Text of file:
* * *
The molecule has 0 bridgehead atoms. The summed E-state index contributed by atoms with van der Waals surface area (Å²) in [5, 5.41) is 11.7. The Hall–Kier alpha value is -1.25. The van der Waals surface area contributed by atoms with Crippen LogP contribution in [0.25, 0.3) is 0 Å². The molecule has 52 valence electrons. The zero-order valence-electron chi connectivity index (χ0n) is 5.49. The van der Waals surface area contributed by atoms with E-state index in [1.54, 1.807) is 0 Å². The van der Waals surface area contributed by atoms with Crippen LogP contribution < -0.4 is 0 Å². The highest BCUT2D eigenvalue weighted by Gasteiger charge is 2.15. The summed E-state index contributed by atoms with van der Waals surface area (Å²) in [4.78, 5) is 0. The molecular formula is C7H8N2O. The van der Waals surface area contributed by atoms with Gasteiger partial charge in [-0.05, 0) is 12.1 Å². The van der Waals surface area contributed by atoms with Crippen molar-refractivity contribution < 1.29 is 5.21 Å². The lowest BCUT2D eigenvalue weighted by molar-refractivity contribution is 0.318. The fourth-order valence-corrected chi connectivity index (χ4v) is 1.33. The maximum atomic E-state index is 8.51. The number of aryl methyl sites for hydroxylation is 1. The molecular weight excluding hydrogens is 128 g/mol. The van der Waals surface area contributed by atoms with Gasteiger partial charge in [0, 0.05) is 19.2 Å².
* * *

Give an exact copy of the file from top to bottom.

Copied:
The molecule has 0 bridgehead atoms. The summed E-state index contributed by atoms with van der Waals surface area (Å²) in [5, 5.41) is 11.7. The Hall–Kier alpha value is -1.25. The van der Waals surface area contributed by atoms with Crippen LogP contribution in [0.25, 0.3) is 0 Å². The molecule has 52 valence electrons. The zero-order valence-electron chi connectivity index (χ0n) is 5.49. The van der Waals surface area contributed by atoms with E-state index in [1.54, 1.807) is 0 Å². The van der Waals surface area contributed by atoms with Crippen LogP contribution < -0.4 is 0 Å². The highest BCUT2D eigenvalue weighted by Gasteiger charge is 2.15. The summed E-state index contributed by atoms with van der Waals surface area (Å²) in [4.78, 5) is 0. The molecular formula is C7H8N2O. The van der Waals surface area contributed by atoms with Gasteiger partial charge in [-0.05, 0) is 12.1 Å². The van der Waals surface area contributed by atoms with Crippen molar-refractivity contribution < 1.29 is 5.21 Å². The lowest BCUT2D eigenvalue weighted by molar-refractivity contribution is 0.318. The fourth-order valence-corrected chi connectivity index (χ4v) is 1.33. The maximum atomic E-state index is 8.51. The number of aryl methyl sites for hydroxylation is 1. The molecular weight excluding hydrogens is 128 g/mol. The van der Waals surface area contributed by atoms with Gasteiger partial charge in [0, 0.05) is 19.2 Å².